Demonstrators burn a Brazilian flag during a protest against the 2014 World Cup in Rio de Janeiro
Demonstrators burn a Brazilian flag during a protest against the 2014 World Cup in Rio de JaneiroReuters

Thousands of Brazilians are taking to the streets in protest at the government's lavish spending on the 2014 football World Cup.

Police, teachers and bus drivers are also striking, demanding better conditions.

The rallies have drawn crowds of over 20,000 people in 12 cities, characterised by burning the national flag of Brazil to highlight the intense feelings of many locals.

Organisers of the protests said they are highlighting wasteful spending, corruption and police brutality.

At a protest that blocked Sao Paulo's main business street on 15 May, thousands of people massed together, holding up banners reading: "Brazil, 1st Place in Corruption." They denounced Fifa and urged tourists and football fans not to visit the World Cup, due to start on 12 June.

"We are here because the government is spending 30 billion reals (£8bn) on stadiums and not meeting the people's needs, because they say there is no money," Thiago, a 25-year-old student told the Times.

During the protests, the names of the construction workers killed during building football stadiums were projected on to buildings.

Members of Brazil's Homeless Workers' Movement (MTST) join the protests on the streets of Rio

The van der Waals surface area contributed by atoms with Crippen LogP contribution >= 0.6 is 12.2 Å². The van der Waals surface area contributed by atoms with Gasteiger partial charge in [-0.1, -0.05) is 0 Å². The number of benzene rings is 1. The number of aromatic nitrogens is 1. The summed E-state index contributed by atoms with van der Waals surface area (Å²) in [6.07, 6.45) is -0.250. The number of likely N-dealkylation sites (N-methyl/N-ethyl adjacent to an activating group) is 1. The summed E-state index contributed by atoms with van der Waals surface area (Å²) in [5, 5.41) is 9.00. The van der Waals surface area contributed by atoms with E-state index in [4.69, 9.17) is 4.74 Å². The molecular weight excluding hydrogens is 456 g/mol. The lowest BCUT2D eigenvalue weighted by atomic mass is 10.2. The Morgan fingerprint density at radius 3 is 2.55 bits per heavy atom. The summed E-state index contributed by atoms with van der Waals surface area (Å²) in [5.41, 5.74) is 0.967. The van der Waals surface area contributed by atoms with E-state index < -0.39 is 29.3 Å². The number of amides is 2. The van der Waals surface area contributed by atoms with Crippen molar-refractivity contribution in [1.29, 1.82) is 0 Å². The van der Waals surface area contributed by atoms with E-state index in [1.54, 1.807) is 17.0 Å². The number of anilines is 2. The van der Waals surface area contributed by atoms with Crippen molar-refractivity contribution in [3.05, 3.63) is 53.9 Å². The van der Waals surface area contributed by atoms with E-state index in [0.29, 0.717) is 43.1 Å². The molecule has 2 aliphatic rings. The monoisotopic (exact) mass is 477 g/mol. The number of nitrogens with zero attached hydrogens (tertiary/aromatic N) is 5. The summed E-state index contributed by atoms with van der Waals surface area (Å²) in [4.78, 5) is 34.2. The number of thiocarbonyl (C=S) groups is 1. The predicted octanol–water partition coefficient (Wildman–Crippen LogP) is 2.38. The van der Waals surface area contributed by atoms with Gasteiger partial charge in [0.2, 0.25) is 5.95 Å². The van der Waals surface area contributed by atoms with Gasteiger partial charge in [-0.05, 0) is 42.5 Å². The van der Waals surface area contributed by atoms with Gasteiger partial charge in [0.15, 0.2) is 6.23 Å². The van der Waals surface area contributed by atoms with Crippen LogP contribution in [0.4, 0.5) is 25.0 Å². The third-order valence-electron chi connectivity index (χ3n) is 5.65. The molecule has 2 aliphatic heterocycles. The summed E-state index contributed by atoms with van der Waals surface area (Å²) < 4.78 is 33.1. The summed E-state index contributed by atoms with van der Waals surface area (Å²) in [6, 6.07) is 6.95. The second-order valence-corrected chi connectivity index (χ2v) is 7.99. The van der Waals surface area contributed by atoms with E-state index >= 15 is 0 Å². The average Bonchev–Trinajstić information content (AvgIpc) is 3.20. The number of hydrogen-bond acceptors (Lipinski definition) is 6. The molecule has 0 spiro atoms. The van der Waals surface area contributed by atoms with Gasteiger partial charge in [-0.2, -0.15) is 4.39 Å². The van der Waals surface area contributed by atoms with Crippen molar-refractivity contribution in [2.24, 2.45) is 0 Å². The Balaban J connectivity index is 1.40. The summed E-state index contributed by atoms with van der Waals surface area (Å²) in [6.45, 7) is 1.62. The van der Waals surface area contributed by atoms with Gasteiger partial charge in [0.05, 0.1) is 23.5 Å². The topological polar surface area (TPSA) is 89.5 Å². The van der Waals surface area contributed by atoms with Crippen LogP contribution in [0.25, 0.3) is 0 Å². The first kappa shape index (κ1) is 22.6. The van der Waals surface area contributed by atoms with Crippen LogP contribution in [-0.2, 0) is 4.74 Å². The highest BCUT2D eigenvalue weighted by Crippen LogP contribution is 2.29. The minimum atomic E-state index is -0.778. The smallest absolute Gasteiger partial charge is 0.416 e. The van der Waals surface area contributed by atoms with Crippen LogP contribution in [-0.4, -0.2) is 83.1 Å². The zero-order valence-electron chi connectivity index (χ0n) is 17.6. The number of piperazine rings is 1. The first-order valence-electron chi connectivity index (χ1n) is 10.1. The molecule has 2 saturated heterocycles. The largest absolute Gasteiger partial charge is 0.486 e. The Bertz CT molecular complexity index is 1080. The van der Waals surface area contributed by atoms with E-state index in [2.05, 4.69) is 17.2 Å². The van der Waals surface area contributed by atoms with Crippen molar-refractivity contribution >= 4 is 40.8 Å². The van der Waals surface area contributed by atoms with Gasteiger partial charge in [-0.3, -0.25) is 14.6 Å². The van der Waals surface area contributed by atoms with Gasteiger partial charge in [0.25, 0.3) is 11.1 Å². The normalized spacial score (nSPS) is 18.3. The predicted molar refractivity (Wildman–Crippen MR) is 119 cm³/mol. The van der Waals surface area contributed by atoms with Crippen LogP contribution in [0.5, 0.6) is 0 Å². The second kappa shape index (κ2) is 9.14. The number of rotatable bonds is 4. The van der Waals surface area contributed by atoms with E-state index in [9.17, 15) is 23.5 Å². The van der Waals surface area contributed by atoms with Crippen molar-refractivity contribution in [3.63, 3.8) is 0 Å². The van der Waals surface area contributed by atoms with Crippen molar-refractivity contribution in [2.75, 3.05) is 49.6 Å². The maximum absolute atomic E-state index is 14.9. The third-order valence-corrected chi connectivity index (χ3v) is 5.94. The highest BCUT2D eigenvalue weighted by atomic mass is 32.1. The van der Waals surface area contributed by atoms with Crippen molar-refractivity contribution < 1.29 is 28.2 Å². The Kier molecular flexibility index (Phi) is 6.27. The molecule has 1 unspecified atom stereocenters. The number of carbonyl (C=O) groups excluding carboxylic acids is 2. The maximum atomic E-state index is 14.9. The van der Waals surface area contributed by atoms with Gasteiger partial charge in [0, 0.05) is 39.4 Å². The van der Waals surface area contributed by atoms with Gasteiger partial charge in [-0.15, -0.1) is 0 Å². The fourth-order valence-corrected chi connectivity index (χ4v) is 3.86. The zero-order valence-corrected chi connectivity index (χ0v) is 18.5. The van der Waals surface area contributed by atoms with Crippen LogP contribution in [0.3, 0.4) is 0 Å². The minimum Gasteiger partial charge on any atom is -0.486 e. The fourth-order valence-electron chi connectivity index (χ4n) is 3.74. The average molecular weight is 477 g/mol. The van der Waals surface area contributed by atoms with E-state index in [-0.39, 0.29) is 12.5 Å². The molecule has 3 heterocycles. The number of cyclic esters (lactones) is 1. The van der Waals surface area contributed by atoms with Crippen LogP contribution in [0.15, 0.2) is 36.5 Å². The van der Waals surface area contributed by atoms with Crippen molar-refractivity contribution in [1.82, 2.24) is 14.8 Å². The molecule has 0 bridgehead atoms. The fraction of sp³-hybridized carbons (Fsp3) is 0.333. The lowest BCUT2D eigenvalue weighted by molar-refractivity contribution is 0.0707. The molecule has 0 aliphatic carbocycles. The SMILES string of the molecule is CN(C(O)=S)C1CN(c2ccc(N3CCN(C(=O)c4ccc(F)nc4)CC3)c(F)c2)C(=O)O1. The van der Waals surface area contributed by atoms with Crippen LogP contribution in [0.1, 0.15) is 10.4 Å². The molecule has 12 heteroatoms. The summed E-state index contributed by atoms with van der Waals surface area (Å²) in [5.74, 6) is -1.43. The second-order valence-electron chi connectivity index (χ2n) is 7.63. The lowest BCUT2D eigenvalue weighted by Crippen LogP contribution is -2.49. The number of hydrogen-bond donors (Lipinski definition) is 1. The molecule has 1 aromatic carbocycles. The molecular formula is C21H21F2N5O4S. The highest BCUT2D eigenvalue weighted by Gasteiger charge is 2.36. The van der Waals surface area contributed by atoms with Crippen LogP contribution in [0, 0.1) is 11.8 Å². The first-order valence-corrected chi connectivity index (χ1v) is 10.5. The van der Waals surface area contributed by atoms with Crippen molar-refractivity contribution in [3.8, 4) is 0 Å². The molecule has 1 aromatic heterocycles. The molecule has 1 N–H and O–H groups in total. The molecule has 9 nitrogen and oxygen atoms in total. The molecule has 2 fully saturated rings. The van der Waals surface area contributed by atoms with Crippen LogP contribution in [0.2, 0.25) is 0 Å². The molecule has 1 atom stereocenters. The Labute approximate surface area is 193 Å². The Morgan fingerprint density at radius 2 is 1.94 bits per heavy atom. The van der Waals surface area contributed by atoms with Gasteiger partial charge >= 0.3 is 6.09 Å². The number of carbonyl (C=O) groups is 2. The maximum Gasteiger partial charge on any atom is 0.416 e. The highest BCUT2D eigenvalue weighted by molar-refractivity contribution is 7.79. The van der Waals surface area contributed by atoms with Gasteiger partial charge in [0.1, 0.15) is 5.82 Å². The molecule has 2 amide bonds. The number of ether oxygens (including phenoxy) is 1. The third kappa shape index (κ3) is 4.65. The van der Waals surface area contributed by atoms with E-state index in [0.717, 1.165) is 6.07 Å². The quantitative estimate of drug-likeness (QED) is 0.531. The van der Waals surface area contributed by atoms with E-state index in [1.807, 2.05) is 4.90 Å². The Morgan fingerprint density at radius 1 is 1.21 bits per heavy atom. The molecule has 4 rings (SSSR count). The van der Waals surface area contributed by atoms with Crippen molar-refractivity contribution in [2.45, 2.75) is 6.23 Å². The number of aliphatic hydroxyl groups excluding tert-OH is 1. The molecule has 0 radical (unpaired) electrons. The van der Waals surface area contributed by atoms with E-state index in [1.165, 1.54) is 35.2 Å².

Members of Brazil's Homeless Workers' Movement (MTST) join the protests on the streets of RioReuters

Fifa has said that the football tournament will eventually help Brazil. "The World Cup is a way to speed up [investment] in a country. It is easy to criticise Fifa, it's easy to use the Confederations Cup or World Cup to organise demonstrations. But the target is wrong if [it] is that Fifa are the reason for what's happening in a country. If a country is bidding for a World Cup, it's with the idea of developing the country," Fifa's secretary general, Jerome Valcke, told the AFP.

In other parts of Sao Paulo, thousands of teachers barricaded the streets, pressing for pay rises and better materials for state schools.

"People are dying of dengue fever and the government is doing nothing," said Monica Ferrera, an English teacher. "We feel we are lost; the government is not helping us."

In Recife, another World Cup city, police are on strike for higher wages, leading to a rise in murders and looting.

Rio's public transport all but stopped last week, as bus drivers started a two-day strike, leaving commuters stranded.

Police at borders and airports also went on strike as well as workers in 17 Brazilian consulates in the United States and Europe, who began a two-day strike on 13 May. This could cause delays for people waiting for a visa to travel to Brazil.

"Our demand is simple: they need to replace the lost wages they have not raised in recent years," Marcia Ramos, a representative of the consulate workers, told the news media in Brazil via email.

Thousands of homeless people marched on Sao Paulo's World Cup stadium, which is still not completed, despite hosting the opening match in June.

"While Brazil does have experience of major works I have come across few things running so far behind as the World Cup," Lamartine Pereira da Costa, professor of Olympic studies and sports management at Rio's UERJ University, told the South China Morning Post.